Last but not least, cyclical movements can arise through the emergence of a General Purpose Technology (GPT). A GPT is a technology that affects the entire macroeconomy and alters society through its impact on pre-existing economic structures. Electricity and the internet are very good examples. Both technologies have ultimately affected every single sector of the economy. The adoption of a new GPT might actually lead to a a general economic slowdown at first. That is because the old capital stock becomes obsolete with the introduction of the new technology and therefore has to be replaced. Furthermore, workers might have to augment their skills first to adapt to the challenges the new technology poses. The adjustment of the capital stock and the training of the labor force both take some time, meaning that productivity might actually slow down at first once the new technology is introduced. However, eventually the GPT spreads throughout the entire economy. There will be a growth spurt (productivity boom) once the technology is adopted by the majority of industries and businesses. One should note that the cycles that are produced by the invention of GPT play out on a different time horizon. The cyclical movements mentioned previously are rather medium term (5-10 years) whereas GPTs can induce cyclical movements that last for decades. Jovanovic and Rousseau (2005) document a more than decade-long productivity slowdown when electricity was first adopted in the United States around 1900. Productivity acceleration only occurred in the 1920s when the technology started to spread throughout the economy. Internet technologies provide another example that is consistent with the theoretical framework of a GPT technology where one could observe an initial phase of low productivity in the 1980s and subsequent acceleration during the IT boom of the 1990s. So GPTs can produce extremely long cycles which might superimpose themselves on short run and medium-run fluctuations. The IT boom, for example, seems to have petered out over the last decade as global productivity growth has decelerated sharply. This might obviously be only a short-run phenomenon, but there is no way to predict the next major breakthrough in technology and how it will affect future economic growth (and any claims to the contrary should be taken with a grain of salt).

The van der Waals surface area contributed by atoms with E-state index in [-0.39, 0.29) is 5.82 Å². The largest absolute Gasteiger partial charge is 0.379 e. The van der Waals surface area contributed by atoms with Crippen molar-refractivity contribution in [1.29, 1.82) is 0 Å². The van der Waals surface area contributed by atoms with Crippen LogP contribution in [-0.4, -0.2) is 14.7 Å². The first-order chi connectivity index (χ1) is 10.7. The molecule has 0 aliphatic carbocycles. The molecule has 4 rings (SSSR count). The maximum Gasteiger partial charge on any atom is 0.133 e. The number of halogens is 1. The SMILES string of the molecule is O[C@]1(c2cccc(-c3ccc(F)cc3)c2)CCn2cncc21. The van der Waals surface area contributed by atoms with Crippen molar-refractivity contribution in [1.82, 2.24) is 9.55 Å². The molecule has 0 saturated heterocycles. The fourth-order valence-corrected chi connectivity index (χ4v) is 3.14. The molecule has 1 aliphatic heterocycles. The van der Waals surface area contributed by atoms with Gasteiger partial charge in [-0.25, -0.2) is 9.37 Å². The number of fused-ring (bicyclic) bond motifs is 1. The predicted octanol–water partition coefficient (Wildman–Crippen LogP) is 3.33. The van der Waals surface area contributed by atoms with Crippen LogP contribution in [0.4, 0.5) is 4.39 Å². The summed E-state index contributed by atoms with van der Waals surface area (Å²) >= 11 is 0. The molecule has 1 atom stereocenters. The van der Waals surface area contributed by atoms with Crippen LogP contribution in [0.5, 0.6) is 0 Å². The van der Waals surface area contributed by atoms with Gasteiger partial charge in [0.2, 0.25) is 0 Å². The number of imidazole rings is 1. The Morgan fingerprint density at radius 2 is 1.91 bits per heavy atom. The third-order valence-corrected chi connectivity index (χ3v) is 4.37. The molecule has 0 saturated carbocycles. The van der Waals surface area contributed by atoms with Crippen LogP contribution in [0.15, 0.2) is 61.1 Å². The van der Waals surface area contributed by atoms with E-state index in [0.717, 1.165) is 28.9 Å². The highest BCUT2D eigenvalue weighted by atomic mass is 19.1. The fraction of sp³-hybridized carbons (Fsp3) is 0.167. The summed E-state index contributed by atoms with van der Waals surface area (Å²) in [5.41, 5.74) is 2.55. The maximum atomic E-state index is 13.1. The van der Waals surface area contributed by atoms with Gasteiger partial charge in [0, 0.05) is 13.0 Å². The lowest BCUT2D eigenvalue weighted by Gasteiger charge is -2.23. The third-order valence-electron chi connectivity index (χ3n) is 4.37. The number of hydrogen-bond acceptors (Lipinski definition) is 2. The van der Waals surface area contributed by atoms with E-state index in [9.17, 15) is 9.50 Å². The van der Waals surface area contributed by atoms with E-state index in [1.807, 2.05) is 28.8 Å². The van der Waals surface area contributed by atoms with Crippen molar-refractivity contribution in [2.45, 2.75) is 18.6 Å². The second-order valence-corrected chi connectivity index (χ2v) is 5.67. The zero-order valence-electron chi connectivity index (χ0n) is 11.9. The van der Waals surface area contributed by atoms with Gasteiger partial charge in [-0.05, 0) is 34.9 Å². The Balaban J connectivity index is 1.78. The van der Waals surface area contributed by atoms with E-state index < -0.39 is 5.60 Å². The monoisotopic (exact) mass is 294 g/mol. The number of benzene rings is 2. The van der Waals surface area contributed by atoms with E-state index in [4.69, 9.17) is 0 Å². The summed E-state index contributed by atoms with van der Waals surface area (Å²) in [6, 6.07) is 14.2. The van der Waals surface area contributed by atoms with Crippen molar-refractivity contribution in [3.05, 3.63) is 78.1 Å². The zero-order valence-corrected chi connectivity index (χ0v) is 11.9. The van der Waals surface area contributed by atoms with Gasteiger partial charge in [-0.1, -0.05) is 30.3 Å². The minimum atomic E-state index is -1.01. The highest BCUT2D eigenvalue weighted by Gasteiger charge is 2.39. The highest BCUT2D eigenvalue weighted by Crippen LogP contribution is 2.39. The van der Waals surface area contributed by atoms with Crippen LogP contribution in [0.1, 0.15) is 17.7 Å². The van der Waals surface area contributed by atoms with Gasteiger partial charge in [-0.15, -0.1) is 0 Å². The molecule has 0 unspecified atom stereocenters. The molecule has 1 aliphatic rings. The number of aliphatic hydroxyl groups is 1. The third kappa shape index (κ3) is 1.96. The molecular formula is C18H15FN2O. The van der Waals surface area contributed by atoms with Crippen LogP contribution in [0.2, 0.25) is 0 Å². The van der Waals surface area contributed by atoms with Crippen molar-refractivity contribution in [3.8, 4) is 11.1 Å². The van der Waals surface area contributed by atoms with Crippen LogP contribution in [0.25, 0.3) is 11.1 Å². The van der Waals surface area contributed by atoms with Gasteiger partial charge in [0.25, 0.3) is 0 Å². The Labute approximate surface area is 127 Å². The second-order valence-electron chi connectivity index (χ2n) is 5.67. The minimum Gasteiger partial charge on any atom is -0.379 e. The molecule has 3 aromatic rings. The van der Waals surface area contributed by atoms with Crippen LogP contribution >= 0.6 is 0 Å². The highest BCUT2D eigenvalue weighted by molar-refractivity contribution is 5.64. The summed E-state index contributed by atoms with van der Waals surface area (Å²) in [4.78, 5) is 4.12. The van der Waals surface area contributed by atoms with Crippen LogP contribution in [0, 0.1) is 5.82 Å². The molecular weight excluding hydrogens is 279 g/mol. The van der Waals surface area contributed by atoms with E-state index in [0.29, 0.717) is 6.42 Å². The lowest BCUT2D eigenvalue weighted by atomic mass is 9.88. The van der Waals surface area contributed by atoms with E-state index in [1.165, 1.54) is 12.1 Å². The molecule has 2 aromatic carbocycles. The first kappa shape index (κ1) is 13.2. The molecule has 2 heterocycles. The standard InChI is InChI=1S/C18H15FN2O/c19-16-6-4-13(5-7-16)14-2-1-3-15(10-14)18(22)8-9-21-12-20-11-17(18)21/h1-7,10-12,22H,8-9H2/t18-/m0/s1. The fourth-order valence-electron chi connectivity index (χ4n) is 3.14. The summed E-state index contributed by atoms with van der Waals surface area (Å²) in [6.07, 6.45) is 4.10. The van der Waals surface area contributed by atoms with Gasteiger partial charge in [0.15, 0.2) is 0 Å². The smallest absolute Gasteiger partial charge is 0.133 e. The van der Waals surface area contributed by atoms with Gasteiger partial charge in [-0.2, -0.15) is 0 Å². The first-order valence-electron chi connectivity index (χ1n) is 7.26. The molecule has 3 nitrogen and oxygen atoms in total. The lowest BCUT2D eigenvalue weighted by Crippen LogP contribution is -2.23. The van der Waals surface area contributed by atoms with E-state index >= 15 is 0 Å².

So to conclude, while I disagree with Schumpeter’s analysis of the business cycle, his ideas about long-term economic development remain highly relevant today. Indeed, modern growth economists only managed to incorporate elements like Schumpeterian cycles into modern growth models some 70 years after he initially laid out his thoughts on long-term economic development.
PS: For more information on Schumpeter, this is a very interesting podcaston Econtalk I highly recommend http://www.econtalk.org/archives/2007/10/mccraw_on_schum.html.
- Acs, Zoltan J., and Mark Sanders. "Patents, knowledge spillovers, and entrepreneurship." Small Business Economics 39.4 (2012): 801-817. http://link.springer.com/article/10.1007%2Fs11187-011-9322-y
- Andergassen, Rainer, and Franco Nardini. "Endogenous innovation waves and economic growth." Structural Change and Economic Dynamics 16.4 (2005): 522-539. http://www2.dse.unibo.it/wp/446.pdf
- Bambi, Mauro, Fausto Gozzi, and Omar Licandro. "Endogenous growth and wave-like business fluctuations." Journal of Economic Theory 154 (2014): 68-111. http://www.iae.csic.es/investigatorsMaterial/a122510095331archivoPdf1110.pdf
- Aghion, Akcigit and Howitt (2013): What do we learn from Schumpeterian growth theory? http://scholar.harvard.edu/files/aghion/files/what_do_we_learn_0.pdf?m=1361377935
- Jovanovic, Boyan, and Peter L. Rousseau. "General purpose technologies." Handbook of economic growth 1 (2005): 1181-1224.
- Schumpeter, Joseph Alois. The theory of economic development: An inquiry into profits, capital, credit, interest, and the business cycle. Vol. 55. Transaction publishers, 1934.